Released just months before Spears' Blackout in 2007, Dignity similarly defines electro-pop's revival and the pop stars that would emulate Duff's path. The fizzy, edgy brand of production deployed on Dignity would become the standard in following years, and you can hear it in everything from mainstream efforts like Lady Gaga's The Fame to more cult projects like Heidi Montag's Superficial.
Largely co-written by Duff and frequent collaborator Kara DioGuardi (Google her credits to see a list of generation-shaping hits), Dignity reflects a 20-year-old confused about the difficulties of love, cautious about the risks of vulnerability and a desire to "not be like other girls." Duff's brand of apple pie Americana had always been the most geared towards "relatability" among her peers. To those who couldn't relate, she may have come off as more banal than her contemporaries in her tween days, as an idol parents could co-sign. This is the girl who memorably screamed "I want a bra!" on Lizzie McGuire, reflecting the eagerness of many a tween to grow into adult bodies and modes of expression. Dignity questions what happens when you get there.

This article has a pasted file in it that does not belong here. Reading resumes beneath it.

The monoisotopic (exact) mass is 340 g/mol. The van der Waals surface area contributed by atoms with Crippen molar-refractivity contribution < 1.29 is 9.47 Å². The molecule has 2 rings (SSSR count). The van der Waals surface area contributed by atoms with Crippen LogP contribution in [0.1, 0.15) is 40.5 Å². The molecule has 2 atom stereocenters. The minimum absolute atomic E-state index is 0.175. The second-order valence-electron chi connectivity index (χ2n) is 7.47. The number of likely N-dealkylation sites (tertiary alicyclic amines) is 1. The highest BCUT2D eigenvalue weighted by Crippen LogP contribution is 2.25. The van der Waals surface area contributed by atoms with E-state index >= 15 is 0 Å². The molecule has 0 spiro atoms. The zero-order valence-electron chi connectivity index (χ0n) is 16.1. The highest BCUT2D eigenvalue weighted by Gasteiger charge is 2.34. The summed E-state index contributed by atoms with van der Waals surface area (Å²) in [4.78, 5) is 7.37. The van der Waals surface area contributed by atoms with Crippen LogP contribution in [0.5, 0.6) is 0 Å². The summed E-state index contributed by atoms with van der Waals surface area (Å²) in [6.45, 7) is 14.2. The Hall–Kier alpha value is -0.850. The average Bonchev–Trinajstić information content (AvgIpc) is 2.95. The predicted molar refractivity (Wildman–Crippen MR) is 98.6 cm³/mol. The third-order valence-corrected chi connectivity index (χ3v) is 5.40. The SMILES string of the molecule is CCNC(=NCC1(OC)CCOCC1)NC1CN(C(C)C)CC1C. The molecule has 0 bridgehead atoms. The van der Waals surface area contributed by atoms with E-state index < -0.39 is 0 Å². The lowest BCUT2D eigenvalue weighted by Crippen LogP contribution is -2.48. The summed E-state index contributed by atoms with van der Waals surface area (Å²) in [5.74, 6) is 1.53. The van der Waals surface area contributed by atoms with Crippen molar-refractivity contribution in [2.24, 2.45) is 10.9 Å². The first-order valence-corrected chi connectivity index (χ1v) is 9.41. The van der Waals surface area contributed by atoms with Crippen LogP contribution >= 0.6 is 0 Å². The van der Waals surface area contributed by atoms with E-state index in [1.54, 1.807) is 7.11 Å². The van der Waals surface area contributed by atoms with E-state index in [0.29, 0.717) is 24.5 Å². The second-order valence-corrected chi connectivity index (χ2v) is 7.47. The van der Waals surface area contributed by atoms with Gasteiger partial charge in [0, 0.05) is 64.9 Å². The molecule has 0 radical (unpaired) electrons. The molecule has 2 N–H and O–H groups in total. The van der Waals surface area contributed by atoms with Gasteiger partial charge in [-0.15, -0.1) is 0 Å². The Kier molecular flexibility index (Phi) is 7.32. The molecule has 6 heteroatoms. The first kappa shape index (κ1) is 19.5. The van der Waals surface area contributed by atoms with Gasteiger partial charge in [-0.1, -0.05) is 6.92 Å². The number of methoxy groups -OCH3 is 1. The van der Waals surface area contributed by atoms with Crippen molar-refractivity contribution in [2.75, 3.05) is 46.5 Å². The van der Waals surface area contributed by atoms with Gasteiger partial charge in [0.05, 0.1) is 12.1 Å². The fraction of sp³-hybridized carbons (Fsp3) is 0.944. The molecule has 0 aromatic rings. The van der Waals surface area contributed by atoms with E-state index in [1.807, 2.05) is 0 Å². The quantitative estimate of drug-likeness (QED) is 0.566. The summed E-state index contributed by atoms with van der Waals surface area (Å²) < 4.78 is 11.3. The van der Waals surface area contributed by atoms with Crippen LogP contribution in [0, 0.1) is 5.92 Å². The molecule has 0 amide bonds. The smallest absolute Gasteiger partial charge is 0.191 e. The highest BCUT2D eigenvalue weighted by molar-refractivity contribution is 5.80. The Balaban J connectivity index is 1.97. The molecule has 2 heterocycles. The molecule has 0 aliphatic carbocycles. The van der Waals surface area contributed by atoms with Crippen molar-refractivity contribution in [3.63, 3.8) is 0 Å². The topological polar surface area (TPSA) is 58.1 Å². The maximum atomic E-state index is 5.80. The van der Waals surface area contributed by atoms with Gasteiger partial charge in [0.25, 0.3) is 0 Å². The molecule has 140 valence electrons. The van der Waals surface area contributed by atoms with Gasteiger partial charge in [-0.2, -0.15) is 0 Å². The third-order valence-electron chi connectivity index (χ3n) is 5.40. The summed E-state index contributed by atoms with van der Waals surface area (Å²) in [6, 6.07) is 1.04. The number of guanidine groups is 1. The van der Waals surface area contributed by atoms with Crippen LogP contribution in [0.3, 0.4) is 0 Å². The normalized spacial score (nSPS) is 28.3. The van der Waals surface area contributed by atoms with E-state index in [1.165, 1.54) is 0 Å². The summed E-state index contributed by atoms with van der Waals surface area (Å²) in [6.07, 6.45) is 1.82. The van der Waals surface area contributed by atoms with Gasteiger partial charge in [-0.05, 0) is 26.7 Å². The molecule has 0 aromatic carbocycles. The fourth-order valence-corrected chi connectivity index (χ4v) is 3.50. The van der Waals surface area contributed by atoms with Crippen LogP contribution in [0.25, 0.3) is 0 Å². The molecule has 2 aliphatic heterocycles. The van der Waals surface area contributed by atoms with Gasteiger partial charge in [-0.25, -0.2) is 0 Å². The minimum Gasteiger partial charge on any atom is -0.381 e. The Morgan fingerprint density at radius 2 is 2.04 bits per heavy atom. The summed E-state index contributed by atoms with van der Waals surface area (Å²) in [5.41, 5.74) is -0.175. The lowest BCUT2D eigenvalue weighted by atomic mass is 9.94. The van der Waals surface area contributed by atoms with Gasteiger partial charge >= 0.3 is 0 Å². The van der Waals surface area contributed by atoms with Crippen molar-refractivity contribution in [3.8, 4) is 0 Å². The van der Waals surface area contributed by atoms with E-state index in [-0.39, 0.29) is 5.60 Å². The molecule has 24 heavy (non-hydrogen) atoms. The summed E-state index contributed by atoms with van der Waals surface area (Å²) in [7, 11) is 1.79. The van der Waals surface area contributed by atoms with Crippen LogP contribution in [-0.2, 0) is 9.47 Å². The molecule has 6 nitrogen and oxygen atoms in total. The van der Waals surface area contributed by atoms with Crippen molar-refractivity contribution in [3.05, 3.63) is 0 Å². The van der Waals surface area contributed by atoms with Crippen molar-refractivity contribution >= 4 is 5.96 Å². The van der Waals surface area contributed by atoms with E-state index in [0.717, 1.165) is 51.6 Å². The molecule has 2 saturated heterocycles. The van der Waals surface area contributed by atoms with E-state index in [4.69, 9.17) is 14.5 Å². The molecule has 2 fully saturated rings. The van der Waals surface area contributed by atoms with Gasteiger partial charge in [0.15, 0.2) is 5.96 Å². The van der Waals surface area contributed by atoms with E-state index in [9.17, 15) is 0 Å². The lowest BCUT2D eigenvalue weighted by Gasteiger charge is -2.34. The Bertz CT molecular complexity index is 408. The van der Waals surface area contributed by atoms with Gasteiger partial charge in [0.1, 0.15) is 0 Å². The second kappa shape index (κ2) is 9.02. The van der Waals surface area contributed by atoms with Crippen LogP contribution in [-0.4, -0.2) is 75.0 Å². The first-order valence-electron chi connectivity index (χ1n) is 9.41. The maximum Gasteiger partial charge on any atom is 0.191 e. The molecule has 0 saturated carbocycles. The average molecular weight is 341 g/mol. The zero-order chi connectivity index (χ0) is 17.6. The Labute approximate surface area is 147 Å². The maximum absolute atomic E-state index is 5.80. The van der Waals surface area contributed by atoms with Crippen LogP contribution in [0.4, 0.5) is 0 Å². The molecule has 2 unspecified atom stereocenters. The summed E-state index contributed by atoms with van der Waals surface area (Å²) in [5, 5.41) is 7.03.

In Duff's case, this included her fear and frustration towards a real-life stalker who was eventually sentenced to four months in jail for the crime. She channeled these feelings into Dignity's "Between You and Me," which sees Duff make the attempt to navigate an inflated case of toxic masculinity, managing the creep's insistence by assuring him that it's not him, it's her. Then there's "Dreamer," bumping up the tempo as Duff's lyrical content gets darker and she describes specific examples of her stalker's one-sided obsession.